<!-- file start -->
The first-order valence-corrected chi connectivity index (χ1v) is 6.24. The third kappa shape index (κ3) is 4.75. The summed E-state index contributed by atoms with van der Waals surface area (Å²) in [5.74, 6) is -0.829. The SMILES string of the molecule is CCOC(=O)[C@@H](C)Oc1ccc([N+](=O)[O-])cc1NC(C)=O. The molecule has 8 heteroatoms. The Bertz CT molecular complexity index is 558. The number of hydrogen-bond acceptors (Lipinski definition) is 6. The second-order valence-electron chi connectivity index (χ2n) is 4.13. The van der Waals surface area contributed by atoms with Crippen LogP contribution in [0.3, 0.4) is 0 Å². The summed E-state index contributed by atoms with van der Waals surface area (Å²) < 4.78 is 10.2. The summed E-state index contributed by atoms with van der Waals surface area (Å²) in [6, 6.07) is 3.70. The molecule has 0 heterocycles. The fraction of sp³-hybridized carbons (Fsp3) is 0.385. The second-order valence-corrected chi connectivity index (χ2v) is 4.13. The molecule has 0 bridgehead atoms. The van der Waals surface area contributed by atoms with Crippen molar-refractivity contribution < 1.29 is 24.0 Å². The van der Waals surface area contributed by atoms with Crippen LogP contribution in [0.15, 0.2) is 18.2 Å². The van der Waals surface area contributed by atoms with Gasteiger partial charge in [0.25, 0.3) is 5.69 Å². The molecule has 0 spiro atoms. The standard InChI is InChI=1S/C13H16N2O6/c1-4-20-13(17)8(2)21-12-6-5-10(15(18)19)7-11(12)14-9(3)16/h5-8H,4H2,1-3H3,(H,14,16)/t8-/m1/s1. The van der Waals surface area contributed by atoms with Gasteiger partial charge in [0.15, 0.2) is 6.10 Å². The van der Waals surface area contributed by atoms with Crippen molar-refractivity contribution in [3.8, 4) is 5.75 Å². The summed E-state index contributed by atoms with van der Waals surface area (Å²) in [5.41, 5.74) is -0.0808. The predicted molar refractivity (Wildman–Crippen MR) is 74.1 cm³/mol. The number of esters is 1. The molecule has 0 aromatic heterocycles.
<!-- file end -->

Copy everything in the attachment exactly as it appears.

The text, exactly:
The first-order valence-corrected chi connectivity index (χ1v) is 6.24. The third kappa shape index (κ3) is 4.75. The summed E-state index contributed by atoms with van der Waals surface area (Å²) in [5.74, 6) is -0.829. The SMILES string of the molecule is CCOC(=O)[C@@H](C)Oc1ccc([N+](=O)[O-])cc1NC(C)=O. The molecule has 8 heteroatoms. The Bertz CT molecular complexity index is 558. The number of hydrogen-bond acceptors (Lipinski definition) is 6. The second-order valence-electron chi connectivity index (χ2n) is 4.13. The van der Waals surface area contributed by atoms with Crippen LogP contribution in [0.3, 0.4) is 0 Å². The summed E-state index contributed by atoms with van der Waals surface area (Å²) < 4.78 is 10.2. The summed E-state index contributed by atoms with van der Waals surface area (Å²) in [6, 6.07) is 3.70. The molecule has 0 heterocycles. The fraction of sp³-hybridized carbons (Fsp3) is 0.385. The second-order valence-corrected chi connectivity index (χ2v) is 4.13. The molecule has 0 bridgehead atoms. The van der Waals surface area contributed by atoms with Crippen molar-refractivity contribution < 1.29 is 24.0 Å². The van der Waals surface area contributed by atoms with Crippen LogP contribution in [0.15, 0.2) is 18.2 Å². The van der Waals surface area contributed by atoms with Gasteiger partial charge in [0.25, 0.3) is 5.69 Å². The molecule has 0 spiro atoms. The standard InChI is InChI=1S/C13H16N2O6/c1-4-20-13(17)8(2)21-12-6-5-10(15(18)19)7-11(12)14-9(3)16/h5-8H,4H2,1-3H3,(H,14,16)/t8-/m1/s1. The van der Waals surface area contributed by atoms with Gasteiger partial charge in [0.15, 0.2) is 6.10 Å². The van der Waals surface area contributed by atoms with Crippen molar-refractivity contribution in [3.8, 4) is 5.75 Å². The summed E-state index contributed by atoms with van der Waals surface area (Å²) in [5.41, 5.74) is -0.0808. The predicted molar refractivity (Wildman–Crippen MR) is 74.1 cm³/mol. The number of esters is 1. The molecule has 0 aromatic heterocycles.